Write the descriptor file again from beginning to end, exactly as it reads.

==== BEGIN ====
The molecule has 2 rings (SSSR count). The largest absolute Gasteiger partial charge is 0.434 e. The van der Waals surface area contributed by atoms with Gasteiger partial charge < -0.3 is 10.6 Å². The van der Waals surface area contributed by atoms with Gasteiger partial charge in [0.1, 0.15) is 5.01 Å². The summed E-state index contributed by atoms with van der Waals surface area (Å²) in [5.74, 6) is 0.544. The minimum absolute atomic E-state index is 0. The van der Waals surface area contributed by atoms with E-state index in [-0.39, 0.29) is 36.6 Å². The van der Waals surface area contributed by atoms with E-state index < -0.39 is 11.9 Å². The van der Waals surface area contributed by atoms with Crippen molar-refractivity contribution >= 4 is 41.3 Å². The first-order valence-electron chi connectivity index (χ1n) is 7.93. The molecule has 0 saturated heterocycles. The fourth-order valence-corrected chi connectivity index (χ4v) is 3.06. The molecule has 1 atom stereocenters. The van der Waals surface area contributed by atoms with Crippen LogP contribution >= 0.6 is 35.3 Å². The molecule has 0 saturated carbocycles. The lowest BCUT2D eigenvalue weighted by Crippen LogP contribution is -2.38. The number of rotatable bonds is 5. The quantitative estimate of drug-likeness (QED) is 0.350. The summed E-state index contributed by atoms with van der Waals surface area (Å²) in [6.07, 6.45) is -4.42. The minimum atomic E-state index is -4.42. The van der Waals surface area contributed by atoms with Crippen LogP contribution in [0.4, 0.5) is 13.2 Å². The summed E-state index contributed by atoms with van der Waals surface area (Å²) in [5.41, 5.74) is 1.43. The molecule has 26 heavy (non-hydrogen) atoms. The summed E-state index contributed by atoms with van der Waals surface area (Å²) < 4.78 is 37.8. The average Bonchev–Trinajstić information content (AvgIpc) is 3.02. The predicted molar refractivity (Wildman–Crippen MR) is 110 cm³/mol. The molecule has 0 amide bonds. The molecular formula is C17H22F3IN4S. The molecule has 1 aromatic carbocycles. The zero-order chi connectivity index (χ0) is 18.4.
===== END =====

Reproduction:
The molecule has 2 rings (SSSR count). The largest absolute Gasteiger partial charge is 0.434 e. The van der Waals surface area contributed by atoms with Gasteiger partial charge < -0.3 is 10.6 Å². The van der Waals surface area contributed by atoms with Gasteiger partial charge in [0.1, 0.15) is 5.01 Å². The summed E-state index contributed by atoms with van der Waals surface area (Å²) in [5.74, 6) is 0.544. The minimum absolute atomic E-state index is 0. The van der Waals surface area contributed by atoms with E-state index in [-0.39, 0.29) is 36.6 Å². The van der Waals surface area contributed by atoms with E-state index < -0.39 is 11.9 Å². The van der Waals surface area contributed by atoms with Crippen molar-refractivity contribution >= 4 is 41.3 Å². The first-order valence-electron chi connectivity index (χ1n) is 7.93. The molecule has 0 saturated heterocycles. The fourth-order valence-corrected chi connectivity index (χ4v) is 3.06. The molecule has 1 atom stereocenters. The van der Waals surface area contributed by atoms with Crippen LogP contribution >= 0.6 is 35.3 Å². The molecule has 0 saturated carbocycles. The lowest BCUT2D eigenvalue weighted by Crippen LogP contribution is -2.38. The number of rotatable bonds is 5. The quantitative estimate of drug-likeness (QED) is 0.350. The summed E-state index contributed by atoms with van der Waals surface area (Å²) in [6.07, 6.45) is -4.42. The minimum atomic E-state index is -4.42. The van der Waals surface area contributed by atoms with Crippen LogP contribution in [0.4, 0.5) is 13.2 Å². The summed E-state index contributed by atoms with van der Waals surface area (Å²) in [5.41, 5.74) is 1.43. The molecule has 26 heavy (non-hydrogen) atoms. The summed E-state index contributed by atoms with van der Waals surface area (Å²) < 4.78 is 37.8. The average Bonchev–Trinajstić information content (AvgIpc) is 3.02. The predicted molar refractivity (Wildman–Crippen MR) is 110 cm³/mol. The molecule has 0 amide bonds. The molecular formula is C17H22F3IN4S. The molecule has 1 aromatic carbocycles. The zero-order chi connectivity index (χ0) is 18.4.